The primary aim of this book is to show, through an objective analysis integrating historical and textual studies, that there is a rather clear-cut and consistent set of discernible meanings underlying the aura of mystery surrounding koan literature. This study builds on some of the methodological tools offered by current scholarly resources on East Asian thought and culture, which include a vast store house of classic writings available in print and digital versions, as well as new methodologies for interpreting traditional materials. A great number of recent scholarly translations and interpretations published on both sides of the Pacific have done...

  8. CHAPTER 3 On Methods to the Madness of Koans: A New Theory of Interpretation
    (pp. 70-96)

    Despite an appearance of disarming simplicity owing to their brevity and wit, koan cases are anything but straightforward and thus are not easily defined or classified. In fact, they are deliberately mystifying and reason defying, if not necessarily irrational, and this inherently puzzling and paradoxical quality undermines and defeats superficial interpretations. Nevertheless, to formulate a theoretical framework for exploring multiple levels of significance uncovered in the rhetoric of case records, it is crucial to resist relegating Zen dialogues to the realm of the absurd. Instead, it is important to recognize that koans tell stories about enlightenment that make sense once...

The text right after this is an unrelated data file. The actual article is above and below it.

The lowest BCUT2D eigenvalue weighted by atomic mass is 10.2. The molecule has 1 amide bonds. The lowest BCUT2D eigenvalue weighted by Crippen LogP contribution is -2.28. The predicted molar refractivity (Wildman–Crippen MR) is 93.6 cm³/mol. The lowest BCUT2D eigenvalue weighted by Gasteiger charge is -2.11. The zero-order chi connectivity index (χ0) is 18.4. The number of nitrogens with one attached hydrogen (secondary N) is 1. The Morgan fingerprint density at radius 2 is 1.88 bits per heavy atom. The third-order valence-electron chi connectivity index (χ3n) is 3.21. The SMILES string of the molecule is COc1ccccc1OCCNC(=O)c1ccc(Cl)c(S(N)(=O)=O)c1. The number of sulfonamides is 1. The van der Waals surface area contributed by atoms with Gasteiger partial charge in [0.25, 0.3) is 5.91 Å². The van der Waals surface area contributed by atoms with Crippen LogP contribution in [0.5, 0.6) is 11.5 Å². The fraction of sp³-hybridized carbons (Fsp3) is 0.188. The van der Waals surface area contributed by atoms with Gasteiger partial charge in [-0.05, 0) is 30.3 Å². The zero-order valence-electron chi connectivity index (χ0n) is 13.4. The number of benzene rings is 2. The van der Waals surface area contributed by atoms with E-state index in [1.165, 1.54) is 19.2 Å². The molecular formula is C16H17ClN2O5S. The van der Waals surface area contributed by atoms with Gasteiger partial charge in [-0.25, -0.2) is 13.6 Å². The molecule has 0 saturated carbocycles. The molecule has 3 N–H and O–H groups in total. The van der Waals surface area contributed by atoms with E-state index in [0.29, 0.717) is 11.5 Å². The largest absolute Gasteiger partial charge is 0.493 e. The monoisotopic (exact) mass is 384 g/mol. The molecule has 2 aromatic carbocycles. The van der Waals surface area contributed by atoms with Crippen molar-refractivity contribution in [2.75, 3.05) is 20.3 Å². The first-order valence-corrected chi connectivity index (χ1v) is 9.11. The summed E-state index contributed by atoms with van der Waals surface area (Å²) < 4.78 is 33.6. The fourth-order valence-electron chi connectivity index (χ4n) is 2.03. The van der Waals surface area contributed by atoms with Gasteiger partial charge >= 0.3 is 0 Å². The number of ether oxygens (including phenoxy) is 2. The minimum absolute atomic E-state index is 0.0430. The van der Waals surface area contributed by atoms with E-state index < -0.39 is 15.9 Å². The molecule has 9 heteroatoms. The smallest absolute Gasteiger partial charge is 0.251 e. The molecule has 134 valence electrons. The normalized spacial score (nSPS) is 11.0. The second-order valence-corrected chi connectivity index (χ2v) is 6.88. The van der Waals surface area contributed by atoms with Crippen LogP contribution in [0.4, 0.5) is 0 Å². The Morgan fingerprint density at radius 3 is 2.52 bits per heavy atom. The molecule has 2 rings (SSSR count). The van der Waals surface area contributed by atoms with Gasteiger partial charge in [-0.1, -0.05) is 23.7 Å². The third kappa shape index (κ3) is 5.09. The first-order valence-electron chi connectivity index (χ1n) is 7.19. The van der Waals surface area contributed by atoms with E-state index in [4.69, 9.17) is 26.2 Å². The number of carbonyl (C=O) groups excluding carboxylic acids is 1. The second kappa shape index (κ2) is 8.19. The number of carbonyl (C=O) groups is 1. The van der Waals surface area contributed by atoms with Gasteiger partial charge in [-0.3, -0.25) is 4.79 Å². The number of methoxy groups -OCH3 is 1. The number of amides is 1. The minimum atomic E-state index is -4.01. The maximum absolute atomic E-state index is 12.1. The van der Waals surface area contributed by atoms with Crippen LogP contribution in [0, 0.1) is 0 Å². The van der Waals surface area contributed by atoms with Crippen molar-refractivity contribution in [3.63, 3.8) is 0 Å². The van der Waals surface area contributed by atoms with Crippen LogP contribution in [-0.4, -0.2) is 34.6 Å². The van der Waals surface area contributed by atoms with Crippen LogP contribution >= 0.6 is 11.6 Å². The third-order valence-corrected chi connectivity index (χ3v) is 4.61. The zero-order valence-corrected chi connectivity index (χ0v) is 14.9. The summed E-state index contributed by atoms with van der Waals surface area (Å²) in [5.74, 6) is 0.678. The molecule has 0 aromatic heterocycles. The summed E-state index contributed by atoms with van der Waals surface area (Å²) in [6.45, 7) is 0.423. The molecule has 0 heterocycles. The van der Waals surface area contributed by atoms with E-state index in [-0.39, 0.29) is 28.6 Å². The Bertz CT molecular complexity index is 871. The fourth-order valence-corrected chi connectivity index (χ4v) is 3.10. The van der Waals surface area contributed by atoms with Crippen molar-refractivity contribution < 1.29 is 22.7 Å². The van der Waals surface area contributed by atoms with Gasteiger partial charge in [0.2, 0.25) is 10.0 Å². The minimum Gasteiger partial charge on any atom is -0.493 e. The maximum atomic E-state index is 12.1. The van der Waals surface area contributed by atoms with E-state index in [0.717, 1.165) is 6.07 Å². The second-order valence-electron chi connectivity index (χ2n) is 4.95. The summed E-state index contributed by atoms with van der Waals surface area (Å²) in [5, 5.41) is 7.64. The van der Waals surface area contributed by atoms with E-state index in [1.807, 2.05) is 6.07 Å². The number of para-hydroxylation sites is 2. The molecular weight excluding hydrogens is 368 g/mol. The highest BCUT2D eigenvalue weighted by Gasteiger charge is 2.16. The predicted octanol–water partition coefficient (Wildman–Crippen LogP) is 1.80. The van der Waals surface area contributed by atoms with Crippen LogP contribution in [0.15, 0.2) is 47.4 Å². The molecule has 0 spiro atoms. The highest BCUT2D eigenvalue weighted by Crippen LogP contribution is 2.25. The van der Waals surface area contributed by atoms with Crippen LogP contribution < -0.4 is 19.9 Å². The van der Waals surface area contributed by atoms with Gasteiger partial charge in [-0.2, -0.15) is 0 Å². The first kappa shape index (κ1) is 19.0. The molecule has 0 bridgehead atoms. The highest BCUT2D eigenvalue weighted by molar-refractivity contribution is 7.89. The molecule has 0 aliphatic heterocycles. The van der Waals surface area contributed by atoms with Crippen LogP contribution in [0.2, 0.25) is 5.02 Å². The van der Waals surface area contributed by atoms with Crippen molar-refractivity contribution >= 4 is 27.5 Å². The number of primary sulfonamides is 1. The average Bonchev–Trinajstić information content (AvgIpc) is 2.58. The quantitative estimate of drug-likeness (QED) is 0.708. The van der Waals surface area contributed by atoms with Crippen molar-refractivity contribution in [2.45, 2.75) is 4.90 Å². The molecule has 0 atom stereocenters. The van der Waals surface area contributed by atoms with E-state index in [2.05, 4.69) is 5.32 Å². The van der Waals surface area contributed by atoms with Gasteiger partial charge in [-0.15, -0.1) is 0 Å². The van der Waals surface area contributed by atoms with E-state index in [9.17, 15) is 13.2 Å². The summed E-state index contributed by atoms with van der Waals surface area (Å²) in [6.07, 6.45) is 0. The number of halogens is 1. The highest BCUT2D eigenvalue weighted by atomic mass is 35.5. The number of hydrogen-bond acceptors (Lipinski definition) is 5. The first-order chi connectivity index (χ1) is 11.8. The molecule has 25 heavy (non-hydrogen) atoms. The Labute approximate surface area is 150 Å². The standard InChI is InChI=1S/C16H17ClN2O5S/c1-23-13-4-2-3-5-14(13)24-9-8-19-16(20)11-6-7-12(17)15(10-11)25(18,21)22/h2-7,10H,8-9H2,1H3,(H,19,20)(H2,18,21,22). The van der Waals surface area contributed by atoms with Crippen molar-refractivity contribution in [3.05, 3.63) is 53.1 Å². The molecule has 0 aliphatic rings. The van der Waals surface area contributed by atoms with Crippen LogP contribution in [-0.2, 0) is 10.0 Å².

9. CHAPTER 4 Personal Transformation: Cases Reflecting Doubt, Experience, and Expression
    (pp. 97-128)

    Buddhism as a major world religious tradition and the Zen school in particular are often characterized as representing a middle path that navigates between extreme ideological stances. These standpoints cover philosophical principles, such as absolutism versus relativism and theism versus atheism, as well as psychological outlooks, including optimism as opposed to pessimism or passionate attachment as opposed to indifference. According to the basic Buddhist approach, any and all theoretical or emotional views, however reasonable they may seem, when taken to their logical conclusion, will invariably lead to a problematic position reflecting an underlying fixation or obsession. Stubborn adherence to an...